Amongst the 50+ species of orchids found so far at Rubicon, five species are listed as threatened. In our Landowner's Management Plan, we have prioritised these species according to the significance of Rubicon to their survival in Tasmania. We present below these species in priority order.
Prasophyllum limnetes is known with certainty only from Rubicon. We conducted our own analysis comparing P. limnetes with P. rostratum, which also grows at Rubicon, and found significant differences that correspond to the species description. Subsequent investigations at the Tasmanian Herbarium have failed to locate any other records.
Prasophyllum pulchellum is known from about five locations that are widely separated around Tasmania. Plants are fairly distinctive, being relatively small, compared with related white-flowered species.
Despite numerous older records, Caladenia congesta is currently thought to be quite scarce in Tasmania. Rubicon is one of the few managed sites where its status is well known.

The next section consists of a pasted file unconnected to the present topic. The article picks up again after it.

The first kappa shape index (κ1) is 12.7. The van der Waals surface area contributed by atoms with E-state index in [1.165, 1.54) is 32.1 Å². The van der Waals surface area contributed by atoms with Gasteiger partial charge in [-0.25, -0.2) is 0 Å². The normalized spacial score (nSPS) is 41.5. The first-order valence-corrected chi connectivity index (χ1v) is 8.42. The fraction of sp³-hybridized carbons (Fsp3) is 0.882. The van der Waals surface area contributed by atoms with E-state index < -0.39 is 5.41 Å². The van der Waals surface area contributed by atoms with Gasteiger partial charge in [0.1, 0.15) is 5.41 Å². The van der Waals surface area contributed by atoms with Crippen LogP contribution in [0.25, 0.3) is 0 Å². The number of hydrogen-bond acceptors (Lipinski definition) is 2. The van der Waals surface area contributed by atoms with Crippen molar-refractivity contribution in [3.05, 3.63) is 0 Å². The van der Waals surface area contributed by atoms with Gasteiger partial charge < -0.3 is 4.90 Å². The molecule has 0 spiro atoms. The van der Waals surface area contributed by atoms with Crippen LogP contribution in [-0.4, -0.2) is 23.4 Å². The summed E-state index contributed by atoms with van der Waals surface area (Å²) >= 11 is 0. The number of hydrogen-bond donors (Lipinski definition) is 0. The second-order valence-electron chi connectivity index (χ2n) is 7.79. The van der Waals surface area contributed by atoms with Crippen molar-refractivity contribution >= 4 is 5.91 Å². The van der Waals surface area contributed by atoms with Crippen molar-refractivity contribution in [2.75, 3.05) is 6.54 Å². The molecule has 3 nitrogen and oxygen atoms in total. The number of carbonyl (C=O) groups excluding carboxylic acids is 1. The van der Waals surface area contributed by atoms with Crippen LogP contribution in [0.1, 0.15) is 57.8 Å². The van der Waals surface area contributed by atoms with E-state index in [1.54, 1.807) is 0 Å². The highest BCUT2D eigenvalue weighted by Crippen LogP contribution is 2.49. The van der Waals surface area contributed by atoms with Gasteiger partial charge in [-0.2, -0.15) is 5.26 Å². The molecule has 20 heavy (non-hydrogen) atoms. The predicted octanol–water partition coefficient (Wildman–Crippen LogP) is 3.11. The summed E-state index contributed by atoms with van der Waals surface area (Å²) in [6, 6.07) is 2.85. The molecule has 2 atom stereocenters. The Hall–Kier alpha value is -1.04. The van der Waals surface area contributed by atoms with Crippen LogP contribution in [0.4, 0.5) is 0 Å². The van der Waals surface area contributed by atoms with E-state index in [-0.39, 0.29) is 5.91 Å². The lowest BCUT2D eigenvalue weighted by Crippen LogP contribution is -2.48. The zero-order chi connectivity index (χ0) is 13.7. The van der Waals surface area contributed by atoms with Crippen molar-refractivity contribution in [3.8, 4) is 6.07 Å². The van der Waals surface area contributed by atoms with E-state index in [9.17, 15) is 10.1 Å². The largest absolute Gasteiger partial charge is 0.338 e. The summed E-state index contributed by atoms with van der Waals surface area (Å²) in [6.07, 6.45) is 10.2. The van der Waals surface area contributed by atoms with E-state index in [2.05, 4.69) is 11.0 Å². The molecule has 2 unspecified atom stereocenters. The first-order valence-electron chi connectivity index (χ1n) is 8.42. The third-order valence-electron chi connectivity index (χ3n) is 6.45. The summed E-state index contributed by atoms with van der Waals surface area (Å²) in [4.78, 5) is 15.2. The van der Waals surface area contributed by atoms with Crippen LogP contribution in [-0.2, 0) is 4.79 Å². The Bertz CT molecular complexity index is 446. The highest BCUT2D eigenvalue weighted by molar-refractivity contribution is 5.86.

Thelymitra mucida is known from approximately 5 sites in Tasmania, with only two sites currently known with certainty, including Rubicon. Plants are very small and only easily detected when flowers open on warm days. At Rubicon, there are two known sites, both with a relatively dense population of leaves, but with very few flowering plants each year.
Rubicon holds the largest known population of Thelymitra holmesii in Tasmania. There are numerous known sites in the north and south east of the State. Plants tend to grow in competition with sedges that can become very thick, and are most easily detected after disturbance on warm days.
The map below shows all records of orchids seen up to 2015. This is reasonably comprehensive for the rarer species, but reflects only a small sample of the common species.